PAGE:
Today, two-dozen free-market organizations and activists sent a letter crafted by the Independent Women's Forum to Secretary Kathleen Sebelius, Secretary Tom Vilsack and committee members voicing several concerns about the approach the Dietary Guidelines Advisory Committee (DGAC), a federally mandated committee of officials chosen by the U.S. Department of Agriculture and the U.S. Department of Health and Human Services, is using to revise the federal dietary guidelines. In the letter the signees urge adoption of reforms that would refocus the work of the Committee on a set of revised guidelines that are truly based on science and that will serve the best interests of all Americans.

Letter text and signers below: (PDF AVAILABLE HERE)                                                                  


Dear Secretary Sebelius and Secretary Vilsack:


We, the undersigned, understand that the stated mission of the Dietary Guidelines Advisory Committee is to provide “nutritional and dietary information and guidelines for the general public…based on the preponderance of scientific and medical knowledge currently available(emphasis added).

However, we are concerned about several developments which, if unaltered, may lead to a new set of Guidelines that: 1) are not grounded in the best available science, 2) reflect ideological or political views that are out-of-step with the majority of Americans, 3) stray well beyond the appropriate dietary focus of the Committee, 4) neglect the special dietary traditions of several American ethnic groups, and 5) will result in dietary guidance that increases food costs and accessibility, and is  unlikely to be adopted by most Americans.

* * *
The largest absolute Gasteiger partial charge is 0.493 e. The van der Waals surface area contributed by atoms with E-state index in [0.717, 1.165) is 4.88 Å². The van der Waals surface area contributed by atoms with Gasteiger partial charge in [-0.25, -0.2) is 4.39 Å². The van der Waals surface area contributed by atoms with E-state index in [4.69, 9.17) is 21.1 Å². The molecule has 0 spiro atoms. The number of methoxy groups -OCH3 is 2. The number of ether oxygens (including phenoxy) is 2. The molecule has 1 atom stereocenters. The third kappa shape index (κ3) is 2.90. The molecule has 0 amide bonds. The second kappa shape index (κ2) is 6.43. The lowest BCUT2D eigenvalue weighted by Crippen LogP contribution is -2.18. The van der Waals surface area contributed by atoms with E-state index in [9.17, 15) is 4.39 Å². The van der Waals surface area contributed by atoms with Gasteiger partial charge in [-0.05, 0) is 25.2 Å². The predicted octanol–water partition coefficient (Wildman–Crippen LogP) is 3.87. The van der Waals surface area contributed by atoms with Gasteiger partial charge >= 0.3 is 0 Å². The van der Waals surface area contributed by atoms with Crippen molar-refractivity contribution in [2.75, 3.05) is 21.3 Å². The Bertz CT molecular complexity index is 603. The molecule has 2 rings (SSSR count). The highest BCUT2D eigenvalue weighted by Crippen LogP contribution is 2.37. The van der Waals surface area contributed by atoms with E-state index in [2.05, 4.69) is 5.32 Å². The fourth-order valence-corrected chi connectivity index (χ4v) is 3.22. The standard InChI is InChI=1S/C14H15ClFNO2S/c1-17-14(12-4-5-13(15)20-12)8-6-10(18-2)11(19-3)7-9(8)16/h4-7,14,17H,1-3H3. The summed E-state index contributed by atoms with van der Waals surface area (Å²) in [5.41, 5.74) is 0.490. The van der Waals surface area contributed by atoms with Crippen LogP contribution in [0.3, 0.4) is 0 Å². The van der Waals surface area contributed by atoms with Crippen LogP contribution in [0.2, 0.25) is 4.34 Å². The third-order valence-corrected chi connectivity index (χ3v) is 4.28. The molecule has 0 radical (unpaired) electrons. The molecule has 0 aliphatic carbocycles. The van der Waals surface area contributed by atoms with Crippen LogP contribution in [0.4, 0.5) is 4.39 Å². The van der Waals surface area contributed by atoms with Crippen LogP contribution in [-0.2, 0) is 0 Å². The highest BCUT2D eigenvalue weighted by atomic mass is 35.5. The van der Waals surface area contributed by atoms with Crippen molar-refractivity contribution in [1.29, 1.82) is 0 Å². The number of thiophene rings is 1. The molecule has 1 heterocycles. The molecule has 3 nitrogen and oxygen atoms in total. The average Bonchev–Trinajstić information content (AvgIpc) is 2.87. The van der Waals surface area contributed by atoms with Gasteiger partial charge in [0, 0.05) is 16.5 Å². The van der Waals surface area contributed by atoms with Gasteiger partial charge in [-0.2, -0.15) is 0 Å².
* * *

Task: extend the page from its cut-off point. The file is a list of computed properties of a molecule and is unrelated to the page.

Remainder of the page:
Among our most acute concerns is the “mission creep” of the Committee, which has expanded to include non-dietary factors such as “carbon footprints,” “climate change,” “urban agriculture,” and “green cleaning and pest control practices.” This likely reflects the composition of the Committee, which is nearly all epidemiologists from elite academic institutions with no direct experience in the practical realities of how food is produced and what average Americans may choose to eat. We need only consider the strongly negative reaction to recent changes to the school lunch rules to understand what is at risk if this Committee attempts to dictate over-reaching changes to the American diet.    

To address these problems, we call for the adoption of the following reforms. They are offered with a genuine interest in refocusing the work of the Committee on a set of revised guidelines that are truly science-based and have a high likelihood of actually being adopted.